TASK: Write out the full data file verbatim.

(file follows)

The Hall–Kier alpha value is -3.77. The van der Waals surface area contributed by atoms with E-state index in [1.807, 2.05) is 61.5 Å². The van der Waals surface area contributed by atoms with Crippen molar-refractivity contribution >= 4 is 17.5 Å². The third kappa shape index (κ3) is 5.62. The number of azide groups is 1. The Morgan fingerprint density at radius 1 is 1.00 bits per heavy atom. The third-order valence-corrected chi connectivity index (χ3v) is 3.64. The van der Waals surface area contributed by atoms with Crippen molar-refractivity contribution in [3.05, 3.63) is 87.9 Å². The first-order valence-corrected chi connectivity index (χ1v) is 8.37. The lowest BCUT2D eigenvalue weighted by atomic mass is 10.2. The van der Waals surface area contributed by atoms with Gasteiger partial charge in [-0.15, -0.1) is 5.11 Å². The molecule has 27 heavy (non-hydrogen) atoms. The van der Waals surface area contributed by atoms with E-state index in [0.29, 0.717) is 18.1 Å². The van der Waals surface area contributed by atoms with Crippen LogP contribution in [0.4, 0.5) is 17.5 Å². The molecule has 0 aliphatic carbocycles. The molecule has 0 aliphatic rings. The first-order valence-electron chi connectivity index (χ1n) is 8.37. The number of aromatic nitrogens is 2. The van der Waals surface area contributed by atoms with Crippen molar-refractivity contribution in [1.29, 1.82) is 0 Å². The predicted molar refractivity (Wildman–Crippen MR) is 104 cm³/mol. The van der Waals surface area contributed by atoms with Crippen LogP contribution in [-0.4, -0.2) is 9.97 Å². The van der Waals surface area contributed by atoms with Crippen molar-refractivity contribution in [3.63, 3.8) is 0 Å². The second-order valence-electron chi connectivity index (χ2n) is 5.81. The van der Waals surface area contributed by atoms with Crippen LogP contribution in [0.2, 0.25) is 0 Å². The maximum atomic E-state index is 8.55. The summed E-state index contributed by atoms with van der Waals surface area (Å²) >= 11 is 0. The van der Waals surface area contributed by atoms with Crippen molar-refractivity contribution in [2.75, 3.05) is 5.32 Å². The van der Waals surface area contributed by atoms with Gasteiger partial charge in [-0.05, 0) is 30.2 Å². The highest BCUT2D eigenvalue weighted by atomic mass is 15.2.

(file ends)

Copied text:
The Hall–Kier alpha value is -3.77. The van der Waals surface area contributed by atoms with E-state index in [1.807, 2.05) is 61.5 Å². The van der Waals surface area contributed by atoms with Crippen molar-refractivity contribution >= 4 is 17.5 Å². The third kappa shape index (κ3) is 5.62. The number of azide groups is 1. The Morgan fingerprint density at radius 1 is 1.00 bits per heavy atom. The third-order valence-corrected chi connectivity index (χ3v) is 3.64. The van der Waals surface area contributed by atoms with Crippen molar-refractivity contribution in [3.05, 3.63) is 87.9 Å². The first-order valence-corrected chi connectivity index (χ1v) is 8.37. The lowest BCUT2D eigenvalue weighted by atomic mass is 10.2. The van der Waals surface area contributed by atoms with Gasteiger partial charge in [-0.15, -0.1) is 5.11 Å². The molecule has 27 heavy (non-hydrogen) atoms. The van der Waals surface area contributed by atoms with E-state index in [0.29, 0.717) is 18.1 Å². The van der Waals surface area contributed by atoms with Crippen LogP contribution in [0.4, 0.5) is 17.5 Å². The molecule has 0 aliphatic carbocycles. The molecule has 0 aliphatic rings. The first-order valence-electron chi connectivity index (χ1n) is 8.37. The number of aromatic nitrogens is 2. The van der Waals surface area contributed by atoms with Crippen molar-refractivity contribution in [1.29, 1.82) is 0 Å². The predicted molar refractivity (Wildman–Crippen MR) is 104 cm³/mol. The van der Waals surface area contributed by atoms with Crippen LogP contribution in [-0.4, -0.2) is 9.97 Å². The van der Waals surface area contributed by atoms with Crippen molar-refractivity contribution in [3.63, 3.8) is 0 Å². The second-order valence-electron chi connectivity index (χ2n) is 5.81. The van der Waals surface area contributed by atoms with Crippen LogP contribution in [0.2, 0.25) is 0 Å². The maximum atomic E-state index is 8.55. The summed E-state index contributed by atoms with van der Waals surface area (Å²) >= 11 is 0. The van der Waals surface area contributed by atoms with Crippen molar-refractivity contribution in [2.75, 3.05) is 5.32 Å². The van der Waals surface area contributed by atoms with Gasteiger partial charge in [-0.05, 0) is 30.2 Å². The highest BCUT2D eigenvalue weighted by atomic mass is 15.2.